Oftentimes in the stress of a divorce proceeding, a key member of the family is overlooked: a beloved pet. As of January 1, 2018, the Illinois Marriage and Dissolution of Marriage Act was amended to give the courts additional guidance when considering furry – or sometimes not so furry – friends. This amended law specifically applies to companion animals, not service animals under the Americans with Disabilities Act.

Either spouse may now file a petition for temporary allocation of sole or joint possession of a companion animal. If the court finds the companion animal is a marital asset, which is most common if it was acquired during the marriage, then the court considers the animal’s well-being and allocates ownership and responsibility for the animal.

Clients may now specifically allocate responsibility for major decisions, as well as parenting time, for their companion animal in their final divorce documents. For decision-making, this may include provisions related to making major medical decisions for the animal including choice of veterinarian or choice of elective surgery. For parenting time, pet owners may now also allocate routine parenting time, vacation time and circumstances for relocating with a pet.

When taking into account these new considerations, you may also want to think about adding provisions related to contribution to veterinary costs and routine expenses including grooming, dog walking and medications.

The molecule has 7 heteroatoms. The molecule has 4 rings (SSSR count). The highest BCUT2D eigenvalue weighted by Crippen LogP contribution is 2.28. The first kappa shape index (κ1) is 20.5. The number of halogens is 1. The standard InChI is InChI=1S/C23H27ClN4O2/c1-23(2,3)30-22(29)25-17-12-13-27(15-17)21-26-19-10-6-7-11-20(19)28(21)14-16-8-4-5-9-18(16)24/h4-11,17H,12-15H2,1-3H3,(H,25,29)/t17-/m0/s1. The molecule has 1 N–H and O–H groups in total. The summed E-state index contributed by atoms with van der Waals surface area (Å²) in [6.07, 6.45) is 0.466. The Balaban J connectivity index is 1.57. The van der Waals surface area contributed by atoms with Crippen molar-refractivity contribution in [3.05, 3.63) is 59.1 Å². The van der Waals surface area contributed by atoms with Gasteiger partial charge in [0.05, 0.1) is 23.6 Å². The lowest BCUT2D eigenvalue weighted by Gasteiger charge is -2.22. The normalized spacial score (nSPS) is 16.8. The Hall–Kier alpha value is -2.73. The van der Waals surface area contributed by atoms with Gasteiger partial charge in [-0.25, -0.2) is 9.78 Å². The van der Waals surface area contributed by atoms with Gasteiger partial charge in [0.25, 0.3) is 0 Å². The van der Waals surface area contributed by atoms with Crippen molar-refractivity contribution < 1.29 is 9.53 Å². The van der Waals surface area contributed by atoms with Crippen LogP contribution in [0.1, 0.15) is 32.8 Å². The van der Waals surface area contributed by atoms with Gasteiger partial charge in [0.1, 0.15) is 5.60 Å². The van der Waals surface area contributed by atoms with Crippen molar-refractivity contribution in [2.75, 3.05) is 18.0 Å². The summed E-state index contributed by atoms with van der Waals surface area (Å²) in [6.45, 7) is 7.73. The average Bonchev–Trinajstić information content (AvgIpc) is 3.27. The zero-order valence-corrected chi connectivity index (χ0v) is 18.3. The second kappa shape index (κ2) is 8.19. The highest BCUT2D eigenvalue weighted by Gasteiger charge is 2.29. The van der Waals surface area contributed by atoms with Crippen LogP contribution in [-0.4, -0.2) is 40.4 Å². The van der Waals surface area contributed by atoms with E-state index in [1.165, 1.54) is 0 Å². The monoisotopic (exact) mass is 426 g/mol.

Each pet and family are different, so it is important for parties to discuss particularities regarding a given animal so that the final provisions are catered to the uniqueness of a pet. This may be that a pet cat has anxiety and cannot be transported in a crate, or that a pet puppy has to be transported to doggy day care during the day.

Firm attorney Stephanie Tang recently spoke about the new possibilities for protecting pets in divorce proceedings at the International Society of Family Law North American Regional Conference with Senator Linda Holmes and House Representative Stephanie Kifowit, two of the primary drafters and proponents of the Senate Bill amending the prior statute.

Kogut & Wilson can provide guidance and support on all types of family law matters, including negotiating provisions related to your pet. Schedule a free 30-minute consultation with one of our attorneys to help you protect the well-being and happiness of you and your pet after your divorce.

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